4. God’s creation and commissioning of humanity reminds us that humans are to faithfully steward creation but never worship it. Again, in Genesis 1:28, God said, “Fill the earth and subdue it! Rule over the fish of the sea and the birds of the air and every creature that moves on the ground.” This rulership is specifically seen in how God paraded the animals in front of Adam, and he named them in Genesis 2. Naming reflected his rulership over them and all of creation in general. Psalm 115:16 says, “The heavens belong to the Lord, but the earth he has given to mankind.” Therefore, humans should study creation, develop its resources, use them for good, and protect it.
With all that said, for the Jews reading and hearing Genesis 1-2, this would have specifically challenged their worldview. Gentile nations typically worshipped creation, including the sun, moon, stars, and animals. And the Jews who were previously slaves in Egypt had started to do the same. While Moses was on Mount Sinai receiving the Ten Commandments, they made a golden calf to worship (Ex 32). As they heard Moses teach this in the wilderness, they were challenged to not worship creation, but to instead rule it, cultivate it, and use it as a way of obeying God (cf. Rom 1:21-22).
For us today, God’s creation mandate of faithfully stewarding the earth reminds us of the importance of science—studying creation so we can better understand it and use it—farming—to feed people and animals—and conservation—so we don’t waste our resources. But it also challenges us to not exalt creation over humans. Sadly, at times, people are more upset over the loss of an eagle egg than the fact that around the world millions of human babies are aborted every year. It was never God’s will for creation to be exalted over humans.
5. God’s creation of humanity reminds us that humans are made to glorify God. This is seen in the fact that they were made in God’s image—to reflect and serve him. Isaiah 43:7 says, “everyone who belongs to me, whom I created for my glory, whom I formed—yes, whom I made!” Colossians 1:16 says this about Christ:
for all things in heaven and on earth were created by him—all things, whether visible or invisible, whether thrones or dominions, whether principalities or powers—all things were created through him and for him.
All things were created by Christ, through him, and for him. Therefore, as humans, we must seek to glorify God in how we oversee the earth and, also, in how we use the gifts, skills, and relationships God has given us. In 1 Corinthians 10:31, Paul said, “So whether you eat or drink, or whatever you do, do everything for the glory of God.”
Certainly, as we consider God’s creation of humanity and his purpose in them ruling over the earth, like David in Psalm 8:3-9, we cannot but say:
When I look up at the heavens, which your fingers made, and see the moon and the stars, which you set in place, Of what importance is the human race, that you should notice them? Of what importance is mankind, that you should pay attention to them, and make them a little less than the heavenly beings? You grant mankind honor and majesty; you appoint them to rule over your creation; you have placed everything under their authority, including all the sheep and cattle, as well as the wild animals, the birds in the sky, the fish in the sea and everything that moves through the currents of the seas. O Lord, our Lord, how magnificent is your reputation throughout the earth!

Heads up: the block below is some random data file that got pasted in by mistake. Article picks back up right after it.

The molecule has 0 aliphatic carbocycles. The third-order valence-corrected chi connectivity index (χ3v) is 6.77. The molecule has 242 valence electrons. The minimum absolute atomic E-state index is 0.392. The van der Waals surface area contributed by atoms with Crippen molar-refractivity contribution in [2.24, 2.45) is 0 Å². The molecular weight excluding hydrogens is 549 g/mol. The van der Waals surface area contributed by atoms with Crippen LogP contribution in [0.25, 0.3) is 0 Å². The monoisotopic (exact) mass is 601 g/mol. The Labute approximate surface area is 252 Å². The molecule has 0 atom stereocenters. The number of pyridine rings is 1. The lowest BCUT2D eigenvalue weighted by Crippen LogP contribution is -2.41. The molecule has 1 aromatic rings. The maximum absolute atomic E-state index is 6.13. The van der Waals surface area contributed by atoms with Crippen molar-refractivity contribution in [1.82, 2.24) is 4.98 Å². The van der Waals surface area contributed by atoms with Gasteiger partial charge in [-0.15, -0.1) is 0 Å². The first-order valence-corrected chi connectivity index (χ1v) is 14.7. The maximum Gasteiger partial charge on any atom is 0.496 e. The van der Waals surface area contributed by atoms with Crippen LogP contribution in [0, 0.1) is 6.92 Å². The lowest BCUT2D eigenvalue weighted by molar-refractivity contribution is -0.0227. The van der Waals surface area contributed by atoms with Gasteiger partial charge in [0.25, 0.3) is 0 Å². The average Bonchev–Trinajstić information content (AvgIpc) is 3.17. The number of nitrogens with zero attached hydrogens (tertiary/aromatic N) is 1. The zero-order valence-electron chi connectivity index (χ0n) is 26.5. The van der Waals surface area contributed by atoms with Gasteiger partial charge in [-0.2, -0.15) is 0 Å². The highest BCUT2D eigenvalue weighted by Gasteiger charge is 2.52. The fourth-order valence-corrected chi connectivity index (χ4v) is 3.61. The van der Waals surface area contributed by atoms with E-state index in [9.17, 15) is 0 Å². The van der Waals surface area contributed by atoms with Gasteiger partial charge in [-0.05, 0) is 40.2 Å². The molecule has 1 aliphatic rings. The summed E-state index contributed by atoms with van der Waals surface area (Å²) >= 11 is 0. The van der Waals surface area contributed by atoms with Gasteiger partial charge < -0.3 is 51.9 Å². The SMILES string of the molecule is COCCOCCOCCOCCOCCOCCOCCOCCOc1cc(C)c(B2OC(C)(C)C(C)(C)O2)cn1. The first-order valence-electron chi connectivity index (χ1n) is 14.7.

Amen! Thank you, Lord!
- What stood out most in the reading and why?
- What evidences from Genesis 1 and 2 show that humans are the pinnacle of God’s creation and meant to rule over it?
- Does God’s command to “be fruitful and multiply” apply to people today? If so, what are some implications of that command?
- How can people practice being faithful stewards over creation?
- In what ways do people at times exalt creation over humans?
- What other questions or applications did you take from the reading?
Copyright © 2021 Gregory Brown
Unless otherwise noted, the primary Scriptures used are taken from the NET Bible ® copyright © 1996-2016 by Biblical Studies Press, L.L.C. All rights reserved.
Holy Bible, New International Version ®, NIV® Copyright © 1973, 1978, 1984, 2011 by Biblica, Inc.® Used by permission. All rights reserved worldwide.
Scripture quotations marked (ESV) are from The Holy Bible, English Standard Version® (ESV®) Copyright © 2001 by Crossway, a publishing ministry of Good News Publishers. All rights reserved.
Scripture quotations marked (NLT) are taken from the Holy Bible, New Living Translation, Copyright © 1996, 2004, 2007 by Tyndale House Foundation. Used by permission of Tyndale House Publishers, Inc., Carol Stream, Illinois 60188. All rights reserved.
Scripture quotations marked (NASB) are taken from the New American Standard Bible®, Copyright © 1960, 1962, 1963, 1968, 1971, 1972, 1973, 1975, 1977, and 1995 by The Lockman Foundation. Used by permission.
Scripture quotations marked (KJV) are from the King James Version of the Bible.
All emphases in Scripture quotations have been added.
BTG Publishing all rights reserved.